On a recent study trip to Universal Studios Singapore (USS) at Resorts World Sentosa (RWS), I had the privilege of learning how the theme park – arguably the most popular in Southeast Asia – creates, develops and manages memorable and delightful guest encounters. While these strategies do not cover all aspects of a world class theme park’s operation, they do form an important component of their visitor experiences. These help to trigger positive word of mouth and generate repeat visits.
Extensive and Immersive Theming
Being a theme park modelled after Hollywood’s various movies and its characters, USS is relentless in every dimension of its theming, from building architecture, décor, shops, restaurants, streetscapes, merchandise, staff uniforms, costumed characters, rides, exhibits, parades, and shows. Apparently, Stephen Spielberg the billionaire uber film director was involved in the theming of USS as its creative consultant!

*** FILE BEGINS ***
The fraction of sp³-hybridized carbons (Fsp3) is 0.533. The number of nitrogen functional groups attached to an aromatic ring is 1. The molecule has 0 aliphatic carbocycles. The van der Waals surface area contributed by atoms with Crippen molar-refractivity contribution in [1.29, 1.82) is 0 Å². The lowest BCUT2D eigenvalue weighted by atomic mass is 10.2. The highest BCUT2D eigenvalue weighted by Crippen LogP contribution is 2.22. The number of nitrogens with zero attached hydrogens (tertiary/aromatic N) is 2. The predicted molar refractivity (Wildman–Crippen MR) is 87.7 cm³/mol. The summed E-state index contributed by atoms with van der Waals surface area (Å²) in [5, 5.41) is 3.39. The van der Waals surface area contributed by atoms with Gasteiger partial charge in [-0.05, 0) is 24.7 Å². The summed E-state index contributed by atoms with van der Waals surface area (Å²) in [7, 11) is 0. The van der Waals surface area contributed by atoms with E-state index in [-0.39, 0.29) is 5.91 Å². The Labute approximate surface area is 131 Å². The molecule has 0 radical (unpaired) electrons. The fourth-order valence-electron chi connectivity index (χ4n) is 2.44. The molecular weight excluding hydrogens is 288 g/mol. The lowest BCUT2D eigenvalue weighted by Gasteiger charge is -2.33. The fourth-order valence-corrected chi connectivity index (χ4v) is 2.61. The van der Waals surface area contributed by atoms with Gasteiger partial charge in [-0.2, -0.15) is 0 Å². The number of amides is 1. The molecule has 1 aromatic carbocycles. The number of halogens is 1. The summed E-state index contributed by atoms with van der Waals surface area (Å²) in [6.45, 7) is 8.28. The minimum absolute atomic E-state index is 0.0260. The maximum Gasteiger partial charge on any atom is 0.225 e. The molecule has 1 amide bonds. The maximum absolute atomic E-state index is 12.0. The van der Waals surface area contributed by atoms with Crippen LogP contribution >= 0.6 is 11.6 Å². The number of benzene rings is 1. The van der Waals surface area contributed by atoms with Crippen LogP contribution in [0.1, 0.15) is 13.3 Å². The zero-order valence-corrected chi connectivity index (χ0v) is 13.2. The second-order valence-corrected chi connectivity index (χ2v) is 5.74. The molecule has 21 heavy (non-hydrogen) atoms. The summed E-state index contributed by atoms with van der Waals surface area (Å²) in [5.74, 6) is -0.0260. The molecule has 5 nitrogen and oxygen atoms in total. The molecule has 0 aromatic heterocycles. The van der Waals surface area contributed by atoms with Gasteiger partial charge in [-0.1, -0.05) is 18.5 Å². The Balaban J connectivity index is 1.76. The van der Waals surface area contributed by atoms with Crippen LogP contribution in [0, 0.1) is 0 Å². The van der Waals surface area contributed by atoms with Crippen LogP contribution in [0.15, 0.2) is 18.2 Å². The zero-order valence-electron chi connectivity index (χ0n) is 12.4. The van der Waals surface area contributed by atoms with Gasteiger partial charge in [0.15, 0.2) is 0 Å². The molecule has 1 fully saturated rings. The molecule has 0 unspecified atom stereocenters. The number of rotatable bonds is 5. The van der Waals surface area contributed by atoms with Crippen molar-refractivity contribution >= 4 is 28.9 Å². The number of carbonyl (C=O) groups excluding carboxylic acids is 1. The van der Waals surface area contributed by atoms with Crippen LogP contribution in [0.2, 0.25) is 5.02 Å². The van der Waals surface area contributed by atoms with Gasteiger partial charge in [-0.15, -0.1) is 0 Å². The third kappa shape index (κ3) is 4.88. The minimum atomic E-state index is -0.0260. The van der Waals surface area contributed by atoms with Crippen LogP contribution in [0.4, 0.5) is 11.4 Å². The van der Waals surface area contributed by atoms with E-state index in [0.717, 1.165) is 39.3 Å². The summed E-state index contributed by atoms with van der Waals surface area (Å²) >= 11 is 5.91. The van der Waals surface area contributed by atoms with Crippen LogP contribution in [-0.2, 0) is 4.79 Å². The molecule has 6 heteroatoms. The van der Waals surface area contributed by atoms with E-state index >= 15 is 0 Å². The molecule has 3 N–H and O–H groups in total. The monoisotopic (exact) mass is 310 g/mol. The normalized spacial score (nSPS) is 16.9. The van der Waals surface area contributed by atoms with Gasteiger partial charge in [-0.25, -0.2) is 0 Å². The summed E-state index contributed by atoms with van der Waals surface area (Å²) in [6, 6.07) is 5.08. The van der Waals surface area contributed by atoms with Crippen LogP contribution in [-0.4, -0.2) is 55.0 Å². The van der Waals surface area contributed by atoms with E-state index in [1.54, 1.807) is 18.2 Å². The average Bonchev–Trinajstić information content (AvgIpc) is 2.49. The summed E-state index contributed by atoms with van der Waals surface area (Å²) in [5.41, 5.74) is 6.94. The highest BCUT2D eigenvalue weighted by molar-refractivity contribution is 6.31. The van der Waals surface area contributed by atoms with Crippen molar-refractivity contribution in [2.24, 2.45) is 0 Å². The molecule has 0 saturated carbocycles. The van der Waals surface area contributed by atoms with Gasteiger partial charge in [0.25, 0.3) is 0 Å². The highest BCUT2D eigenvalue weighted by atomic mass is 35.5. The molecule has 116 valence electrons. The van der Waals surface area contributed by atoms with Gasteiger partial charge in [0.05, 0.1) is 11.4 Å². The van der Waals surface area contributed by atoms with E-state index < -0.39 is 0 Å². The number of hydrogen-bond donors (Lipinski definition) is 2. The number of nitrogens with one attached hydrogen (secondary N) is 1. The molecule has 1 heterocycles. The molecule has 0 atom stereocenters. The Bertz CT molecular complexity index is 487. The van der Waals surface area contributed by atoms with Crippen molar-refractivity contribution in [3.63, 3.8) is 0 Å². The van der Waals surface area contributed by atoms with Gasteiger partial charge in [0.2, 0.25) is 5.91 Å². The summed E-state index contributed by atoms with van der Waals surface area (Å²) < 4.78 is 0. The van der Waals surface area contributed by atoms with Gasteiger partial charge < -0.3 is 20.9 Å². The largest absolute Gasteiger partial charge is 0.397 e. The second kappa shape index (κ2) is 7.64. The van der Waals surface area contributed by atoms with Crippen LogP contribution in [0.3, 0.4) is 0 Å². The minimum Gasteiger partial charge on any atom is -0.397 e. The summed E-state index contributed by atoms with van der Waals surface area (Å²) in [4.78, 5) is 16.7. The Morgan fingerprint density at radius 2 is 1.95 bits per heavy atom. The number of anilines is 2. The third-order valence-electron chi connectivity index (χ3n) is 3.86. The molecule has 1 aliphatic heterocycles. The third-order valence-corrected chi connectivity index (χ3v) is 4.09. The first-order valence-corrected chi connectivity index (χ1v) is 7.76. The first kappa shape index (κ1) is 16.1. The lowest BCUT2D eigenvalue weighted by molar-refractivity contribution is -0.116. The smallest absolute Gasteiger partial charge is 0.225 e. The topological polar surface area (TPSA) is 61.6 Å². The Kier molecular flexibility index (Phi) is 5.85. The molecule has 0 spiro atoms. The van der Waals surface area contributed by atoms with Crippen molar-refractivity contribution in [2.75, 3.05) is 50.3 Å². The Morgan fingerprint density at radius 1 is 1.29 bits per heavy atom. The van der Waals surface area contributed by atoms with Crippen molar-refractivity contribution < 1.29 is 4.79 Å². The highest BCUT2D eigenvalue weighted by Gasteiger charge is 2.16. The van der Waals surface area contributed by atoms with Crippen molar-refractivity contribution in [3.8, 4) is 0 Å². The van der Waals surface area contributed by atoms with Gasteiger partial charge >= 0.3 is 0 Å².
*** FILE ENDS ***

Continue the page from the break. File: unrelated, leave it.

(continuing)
The park has a total of 7 themed zones, namely: The Lost World, Far Far Away, Madagascar, Ancient Egypt, Sci-Fi City, New York and Hollywood. The names of the shops, rides, shows, and menu items at restaurants and cafes are also themed accordingly.
Beyond visual design, music creates an important aspect of the Universal experience. Each zone in Universal Studios have a different thematic music which blended in with their zone and helps to set the mood. The anthem like opening of Universal Studios, heard in thousands of movies showing in millions of screens, help to reinforce that feel at the entrance.